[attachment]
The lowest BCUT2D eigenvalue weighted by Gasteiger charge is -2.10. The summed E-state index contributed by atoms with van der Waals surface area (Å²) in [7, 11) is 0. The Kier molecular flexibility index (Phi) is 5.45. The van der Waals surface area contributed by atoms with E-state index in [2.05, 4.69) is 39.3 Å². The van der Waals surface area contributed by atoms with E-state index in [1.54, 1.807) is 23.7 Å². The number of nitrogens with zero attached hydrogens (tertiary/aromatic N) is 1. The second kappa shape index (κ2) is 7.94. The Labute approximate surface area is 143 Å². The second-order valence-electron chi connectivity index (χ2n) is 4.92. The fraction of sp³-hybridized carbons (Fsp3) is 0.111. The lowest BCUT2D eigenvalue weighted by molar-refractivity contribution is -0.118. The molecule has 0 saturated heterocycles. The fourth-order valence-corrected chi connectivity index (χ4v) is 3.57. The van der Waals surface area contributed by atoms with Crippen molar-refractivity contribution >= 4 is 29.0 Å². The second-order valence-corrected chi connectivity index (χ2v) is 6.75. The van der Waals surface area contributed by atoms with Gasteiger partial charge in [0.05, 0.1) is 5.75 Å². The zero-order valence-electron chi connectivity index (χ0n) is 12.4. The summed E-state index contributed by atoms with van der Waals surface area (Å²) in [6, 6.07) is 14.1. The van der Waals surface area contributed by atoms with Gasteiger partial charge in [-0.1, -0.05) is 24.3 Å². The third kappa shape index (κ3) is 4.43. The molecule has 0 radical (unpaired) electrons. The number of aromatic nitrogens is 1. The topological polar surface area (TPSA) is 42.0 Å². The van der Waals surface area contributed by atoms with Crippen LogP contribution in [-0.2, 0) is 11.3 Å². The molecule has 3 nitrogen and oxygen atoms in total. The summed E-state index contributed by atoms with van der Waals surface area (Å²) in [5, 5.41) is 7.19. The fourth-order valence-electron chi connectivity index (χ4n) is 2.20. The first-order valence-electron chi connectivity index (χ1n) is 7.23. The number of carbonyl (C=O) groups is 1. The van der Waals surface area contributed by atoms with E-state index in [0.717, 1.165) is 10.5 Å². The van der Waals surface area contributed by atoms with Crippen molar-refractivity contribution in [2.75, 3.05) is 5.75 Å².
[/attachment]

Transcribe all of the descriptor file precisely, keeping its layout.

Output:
The lowest BCUT2D eigenvalue weighted by Gasteiger charge is -2.10. The summed E-state index contributed by atoms with van der Waals surface area (Å²) in [7, 11) is 0. The Kier molecular flexibility index (Phi) is 5.45. The van der Waals surface area contributed by atoms with E-state index in [2.05, 4.69) is 39.3 Å². The van der Waals surface area contributed by atoms with E-state index in [1.54, 1.807) is 23.7 Å². The number of nitrogens with zero attached hydrogens (tertiary/aromatic N) is 1. The second kappa shape index (κ2) is 7.94. The Labute approximate surface area is 143 Å². The second-order valence-electron chi connectivity index (χ2n) is 4.92. The fraction of sp³-hybridized carbons (Fsp3) is 0.111. The lowest BCUT2D eigenvalue weighted by molar-refractivity contribution is -0.118. The molecule has 0 saturated heterocycles. The fourth-order valence-corrected chi connectivity index (χ4v) is 3.57. The van der Waals surface area contributed by atoms with Crippen molar-refractivity contribution >= 4 is 29.0 Å². The second-order valence-corrected chi connectivity index (χ2v) is 6.75. The van der Waals surface area contributed by atoms with Gasteiger partial charge in [0.05, 0.1) is 5.75 Å². The zero-order valence-electron chi connectivity index (χ0n) is 12.4. The summed E-state index contributed by atoms with van der Waals surface area (Å²) in [6, 6.07) is 14.1. The van der Waals surface area contributed by atoms with Gasteiger partial charge in [-0.1, -0.05) is 24.3 Å². The third kappa shape index (κ3) is 4.43. The molecule has 0 radical (unpaired) electrons. The number of aromatic nitrogens is 1. The topological polar surface area (TPSA) is 42.0 Å². The van der Waals surface area contributed by atoms with Crippen LogP contribution in [-0.2, 0) is 11.3 Å². The molecule has 3 nitrogen and oxygen atoms in total. The summed E-state index contributed by atoms with van der Waals surface area (Å²) in [5, 5.41) is 7.19. The fourth-order valence-electron chi connectivity index (χ4n) is 2.20. The first-order valence-electron chi connectivity index (χ1n) is 7.23. The number of carbonyl (C=O) groups is 1. The van der Waals surface area contributed by atoms with E-state index in [0.717, 1.165) is 10.5 Å². The van der Waals surface area contributed by atoms with Crippen molar-refractivity contribution in [2.75, 3.05) is 5.75 Å².